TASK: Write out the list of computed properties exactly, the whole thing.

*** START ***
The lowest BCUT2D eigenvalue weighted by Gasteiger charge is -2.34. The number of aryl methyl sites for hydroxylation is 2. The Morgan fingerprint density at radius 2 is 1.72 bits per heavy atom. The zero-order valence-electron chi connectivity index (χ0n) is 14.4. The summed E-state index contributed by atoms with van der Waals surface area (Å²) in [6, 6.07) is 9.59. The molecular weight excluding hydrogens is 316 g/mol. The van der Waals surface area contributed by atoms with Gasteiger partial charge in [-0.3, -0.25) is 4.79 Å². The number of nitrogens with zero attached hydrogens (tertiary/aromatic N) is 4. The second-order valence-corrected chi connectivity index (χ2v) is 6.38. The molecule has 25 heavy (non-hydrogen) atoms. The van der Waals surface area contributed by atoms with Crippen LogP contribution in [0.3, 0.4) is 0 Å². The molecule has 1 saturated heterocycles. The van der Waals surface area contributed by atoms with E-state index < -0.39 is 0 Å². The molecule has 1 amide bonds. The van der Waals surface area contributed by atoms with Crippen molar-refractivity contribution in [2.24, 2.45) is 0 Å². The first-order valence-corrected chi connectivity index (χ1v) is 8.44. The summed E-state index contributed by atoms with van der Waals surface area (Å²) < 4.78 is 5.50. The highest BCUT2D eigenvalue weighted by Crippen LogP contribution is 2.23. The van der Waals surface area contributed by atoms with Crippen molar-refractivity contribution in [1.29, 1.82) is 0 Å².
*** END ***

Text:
The lowest BCUT2D eigenvalue weighted by Gasteiger charge is -2.34. The number of aryl methyl sites for hydroxylation is 2. The Morgan fingerprint density at radius 2 is 1.72 bits per heavy atom. The zero-order valence-electron chi connectivity index (χ0n) is 14.4. The summed E-state index contributed by atoms with van der Waals surface area (Å²) in [6, 6.07) is 9.59. The molecular weight excluding hydrogens is 316 g/mol. The van der Waals surface area contributed by atoms with Gasteiger partial charge in [-0.3, -0.25) is 4.79 Å². The number of nitrogens with zero attached hydrogens (tertiary/aromatic N) is 4. The second-order valence-corrected chi connectivity index (χ2v) is 6.38. The molecule has 25 heavy (non-hydrogen) atoms. The van der Waals surface area contributed by atoms with Crippen LogP contribution in [0.3, 0.4) is 0 Å². The molecule has 1 saturated heterocycles. The van der Waals surface area contributed by atoms with E-state index < -0.39 is 0 Å². The molecule has 1 amide bonds. The van der Waals surface area contributed by atoms with Crippen molar-refractivity contribution in [2.24, 2.45) is 0 Å². The first-order valence-corrected chi connectivity index (χ1v) is 8.44. The summed E-state index contributed by atoms with van der Waals surface area (Å²) < 4.78 is 5.50. The highest BCUT2D eigenvalue weighted by Crippen LogP contribution is 2.23. The van der Waals surface area contributed by atoms with Crippen molar-refractivity contribution in [1.29, 1.82) is 0 Å².